Whitworth Communications

For Immediate Release

March 19, 2003

Political Communication Scholar to Present Whitworth Lecture on Challenges
to Civil Discourse of 'Post-9/11 Patriotism'

As the United States' "war on terrorism" has unfolded since September 11, 2001, and now moves into Iraq, another campaign has been waged by political leaders on the hearts and minds of Americans closer to home. One of the most significant casualties in the battle over U.S. public opinion during these months is the vital and unencumbered role of dissent in American civil discourse, according to David Domke, a mass-media expert and communication professor at the University of Washington.

Domke will present a lecture on "The New Patriotism: Political Communication, Protest and the Price of Democracy" on Thursday, April 3, at 7:30 p.m. in the Music Building Recital Hall at Whitworth College. The lecture, which is free and open to the public, is part of Whitworth's 46th annual Great Decisions lecture series on political, cultural and economic subjects of interest to the international community.

"The Bush administration has been remarkably successful at putting forward, and getting the media to echo, the message that unity and support for the President are more important than robust debate," Domke says. "This communication strategy by the White House has had less success overseas, but here in America it is clear that anti-war and anti-Bush policies have become equated with anti-Americanism."

Domke conducts research examining the relationships among political leaders and news media, public opinion, and social change. This research suggests that how news media and political leaders interact to shape discourse about issues has considerable influence on individual perceptions and behavior. Topics examined in his research include national identity in the aftermath of the September 11 attacks, the Clinton-Lewinsky scandal, race relations, crime, immigration, health care, euthanasia, gun control, and education.

Most recently, Domke has analyzed the Bush administration's post-September 11 communication strategies in the war on terrorism as well as the media response and the impact on U.S. public opinion. A series of studies covering the period from September 11, 2001, to Bush's address to the nation about Iraq on March 17, 2003, indicate that government officials have consistently emphasized American core values and themes of U.S. strength and unity while simultaneously demonizing the "enemy."

Analysis of media coverage and public-opinion polls show that journalists and U.S. citizens have echoed those nationalist themes in their views and statements. For example, Domke and his colleagues have found that non-government opinion leaders such as think-tank researchers, interest-group leaders, and academic experts, who are likely to offer analysis rather than advocacy of the government position, appear to get less media attention.

This finding suggests, Domke contends, that "a patriotic press has helped to produce a primarily one-sided public discourse" about the war on terrorism and that voices that might challenge government positions are less likely to be heard.

"We argue that this national identity rhetoric was at the heart of the U.S. government's attempt [following September 11] to unite the American public and to mobilize support for the 'war on terrorism,'" wrote Domke and his colleagues in a paper forthcoming in the academic journal Political Communication. "The importance of examining the communication strategies utilized by political leaders in their interactions with news media is highlighted by public-opinion data that indicate the 'news interest' of U.S. adults was markedly high in the days, weeks and months after September 11. Further, some scholars theorize that elites exert their greatest influence over news coverage and, ultimately, public opinion during moments of crisis when greater-than-usual numbers of citizens pay attention to politics and news coverage."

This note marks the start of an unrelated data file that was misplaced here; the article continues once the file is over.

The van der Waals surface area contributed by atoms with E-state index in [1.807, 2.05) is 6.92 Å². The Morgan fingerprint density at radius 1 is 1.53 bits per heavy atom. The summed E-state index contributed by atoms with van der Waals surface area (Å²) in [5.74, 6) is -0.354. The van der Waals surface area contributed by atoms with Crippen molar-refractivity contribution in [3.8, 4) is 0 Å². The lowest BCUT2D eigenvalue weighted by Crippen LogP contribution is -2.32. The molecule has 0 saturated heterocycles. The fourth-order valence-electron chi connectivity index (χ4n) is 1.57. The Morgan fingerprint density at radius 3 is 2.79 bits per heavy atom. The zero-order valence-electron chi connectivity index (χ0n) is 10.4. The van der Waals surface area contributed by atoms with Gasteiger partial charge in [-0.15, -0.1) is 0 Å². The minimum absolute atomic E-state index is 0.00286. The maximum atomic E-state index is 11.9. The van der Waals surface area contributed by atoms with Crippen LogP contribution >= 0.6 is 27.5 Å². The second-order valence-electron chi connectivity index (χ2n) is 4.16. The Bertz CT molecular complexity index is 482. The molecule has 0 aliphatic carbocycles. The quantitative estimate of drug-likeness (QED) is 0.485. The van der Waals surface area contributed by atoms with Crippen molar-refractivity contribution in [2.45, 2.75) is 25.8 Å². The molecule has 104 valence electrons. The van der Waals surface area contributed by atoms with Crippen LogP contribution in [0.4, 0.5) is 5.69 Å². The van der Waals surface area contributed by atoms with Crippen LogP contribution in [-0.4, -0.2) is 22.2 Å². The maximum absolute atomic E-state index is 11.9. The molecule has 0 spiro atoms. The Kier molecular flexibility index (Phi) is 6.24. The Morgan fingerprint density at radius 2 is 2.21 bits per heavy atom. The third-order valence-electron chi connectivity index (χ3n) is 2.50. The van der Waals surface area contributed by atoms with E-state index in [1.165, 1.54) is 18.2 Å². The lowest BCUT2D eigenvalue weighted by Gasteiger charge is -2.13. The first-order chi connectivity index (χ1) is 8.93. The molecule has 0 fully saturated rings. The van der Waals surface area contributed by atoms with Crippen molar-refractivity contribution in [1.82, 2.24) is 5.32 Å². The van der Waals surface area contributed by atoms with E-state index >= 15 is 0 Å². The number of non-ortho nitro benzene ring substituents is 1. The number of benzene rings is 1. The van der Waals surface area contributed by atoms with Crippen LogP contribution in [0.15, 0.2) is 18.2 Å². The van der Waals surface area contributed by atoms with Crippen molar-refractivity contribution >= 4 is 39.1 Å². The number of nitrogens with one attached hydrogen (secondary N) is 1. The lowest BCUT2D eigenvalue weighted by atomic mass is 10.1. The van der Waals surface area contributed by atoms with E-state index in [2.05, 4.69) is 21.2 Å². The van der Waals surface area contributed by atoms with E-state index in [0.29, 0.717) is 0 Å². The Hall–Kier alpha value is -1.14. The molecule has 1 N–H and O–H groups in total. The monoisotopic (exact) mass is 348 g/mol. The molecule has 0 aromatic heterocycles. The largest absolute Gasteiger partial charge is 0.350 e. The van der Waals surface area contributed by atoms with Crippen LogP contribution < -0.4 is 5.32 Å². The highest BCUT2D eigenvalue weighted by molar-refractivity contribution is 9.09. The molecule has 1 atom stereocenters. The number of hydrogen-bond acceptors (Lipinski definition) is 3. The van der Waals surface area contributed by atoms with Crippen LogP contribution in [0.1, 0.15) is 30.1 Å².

Subsequent data indicates that the news interest of Americans has remained high throughout the war on terrorism and that government leaders - particularly the Bush administration - continue to exert strong influence on news coverage and public opinion.

Domke received his Ph.D. in mass communication from the University of Minnesota and received the Nafziger-White Award for the outstanding dissertation in the field from the Association for Education in Journalism and Mass Communication.He has published numerous articles in academic journals on the relationship between political communication, mass media and public opinion.

Formerly a journalist for such newspapers as the Atlanta Journal-Constitution and the Orange County Register, Domke joined the faculty of the University of Washington Department of Communication in 1998. He teaches courses on mass communication, journalism, political communication and public opinion, and last year received the UW Distinguished Teaching Award, the university's highest honor for teaching.

Located in Spokane, Wash., Whitworth is a private liberal arts college affiliated with the Presbyterian Church (USA). The college enrolls about 2,200 students in more than 50 undergraduate and graduate programs.


Barbara Brodrick, Politics & History Department academic program assistant, Whitworth College, (509) 777-3270 or bbrodrick@whitworth.edu.

Greg Orwig, Director of Communications, Whitworth College, (509) 777-4580 or gorwig@whitworth.edu.

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